The Learning Federation
Please refer to Conditions of use (This item contains non-TLF content)

image icon Tilt-top table, 1878

Tilt-top table, 1878
Art Gallery of South Australia


This is a spectacular round-topped wooden table made in Adelaide in the later part of the 19th century. It is quite large, measuring 76.5 cm x 135.5 cm in diameter, and could seat a number of people, but is generally regarded as having been made as a display or feature item. The deep undulating skirting that runs beneath the top and the bulky centre columns and three feet reinforce the idea that this item of furniture was not for everyday use as a dining or games table. Hidden from sight is a pull handle that is recessed at the top of the centre column and used to tilt the tabletop into a vertical position - a useful feature if ever the table needed to be moved from one place to another. It also means that the spectacular circular design on the tabletop can be viewed easily. Everything about the styling of this table looks to be dominated by curves, particularly the recessed tabletop skirting and the three carved legs that spring from the centre column like unfurling elephants' trunks. The table's designers and makers, Henry Hugentobler (working 1878-91) and Conrad Sturm (1851-1907), spared no effort in making it look as spectacular as possible by using a process known as marquetry to decorate most of its surface with a mosaic of thousands of very small units of wood veneer in differently coloured Australian timbers.

Educational value

This resource is useful because it:

  • is the most elaborate example of 19th-century South Australian furniture to survive
  • references the skills brought into colonial South Australia by German migrants - around 200 of the German cabinet-makers who came to South Australia settled in country areas and produced a wide variety of household furniture in a diversity of styles ranging from very sturdy and plain functional items such as cabinets and wardrobes to very stylish and decorated items such as this marquetry table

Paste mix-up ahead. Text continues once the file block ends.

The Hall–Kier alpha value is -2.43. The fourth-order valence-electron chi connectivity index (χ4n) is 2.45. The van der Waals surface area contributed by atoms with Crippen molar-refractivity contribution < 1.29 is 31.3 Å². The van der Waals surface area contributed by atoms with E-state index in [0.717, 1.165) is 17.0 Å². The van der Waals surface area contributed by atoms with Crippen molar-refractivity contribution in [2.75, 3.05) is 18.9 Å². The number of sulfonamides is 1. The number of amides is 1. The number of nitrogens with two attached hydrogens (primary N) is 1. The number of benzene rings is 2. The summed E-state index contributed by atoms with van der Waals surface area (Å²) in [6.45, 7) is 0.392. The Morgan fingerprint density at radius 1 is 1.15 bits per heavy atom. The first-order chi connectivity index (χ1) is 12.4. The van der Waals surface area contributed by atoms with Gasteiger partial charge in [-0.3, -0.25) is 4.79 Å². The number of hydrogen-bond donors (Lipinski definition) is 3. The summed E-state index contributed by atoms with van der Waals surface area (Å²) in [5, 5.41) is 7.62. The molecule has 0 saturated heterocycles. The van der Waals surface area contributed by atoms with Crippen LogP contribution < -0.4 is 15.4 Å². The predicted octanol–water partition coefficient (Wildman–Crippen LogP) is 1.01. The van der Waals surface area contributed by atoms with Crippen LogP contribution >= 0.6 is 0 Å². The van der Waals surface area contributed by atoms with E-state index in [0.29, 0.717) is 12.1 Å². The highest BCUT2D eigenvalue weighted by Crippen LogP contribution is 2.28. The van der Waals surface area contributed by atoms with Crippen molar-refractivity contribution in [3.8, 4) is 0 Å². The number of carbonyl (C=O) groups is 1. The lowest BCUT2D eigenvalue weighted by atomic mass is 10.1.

• references the role played in the Australian colonies by several intercolonial and international exhibitions during the second half of the 19th century - such exhibitions provided cabinet-makers with the opportunity to make extravagantly decorated pieces of furniture to show off their design and technical skills; this marquetry table was exhibited in both Sydney and Melbourne international exhibitions - at the Melbourne International Exhibition of 1880 it was priced at ₤75
  • is an impressive achievement, both in its design and technical construction - it is claimed that this table contains 30,000 pieces of timber
  • represents a public taste for technical virtuosity, which reached a peak around the period in which the table was made - this item of furniture was described in an Adelaide journal as a 'splendid specimen of skill' that 'requires to be seen to be appreciated'
  • references a design-related issue (the relationship between form and function in a designed object), which continues to be debated in contemporary life - one criticism made of this table at the time was that it illustrated 'a widely prevalent error, namely, that the value of a manufactured article is in proportion to the amount of labour bestowed upon it … As an example of patient ingenuity, the table deserves every praise, but as a specimen of taste or skill properly applied it occupies an inferior position'
  • is a tangible reminder of the traditions and culture brought to Australia, particularly South Australia, by German migrants - by 1891 the population of German descent in the state was as high as 9 per cent; South Australian country districts, notably the Barossa Valley and Hahndorf in the Adelaide Hills, attracted large numbers of German settlers, many of whom produced German crafts, particularly furniture.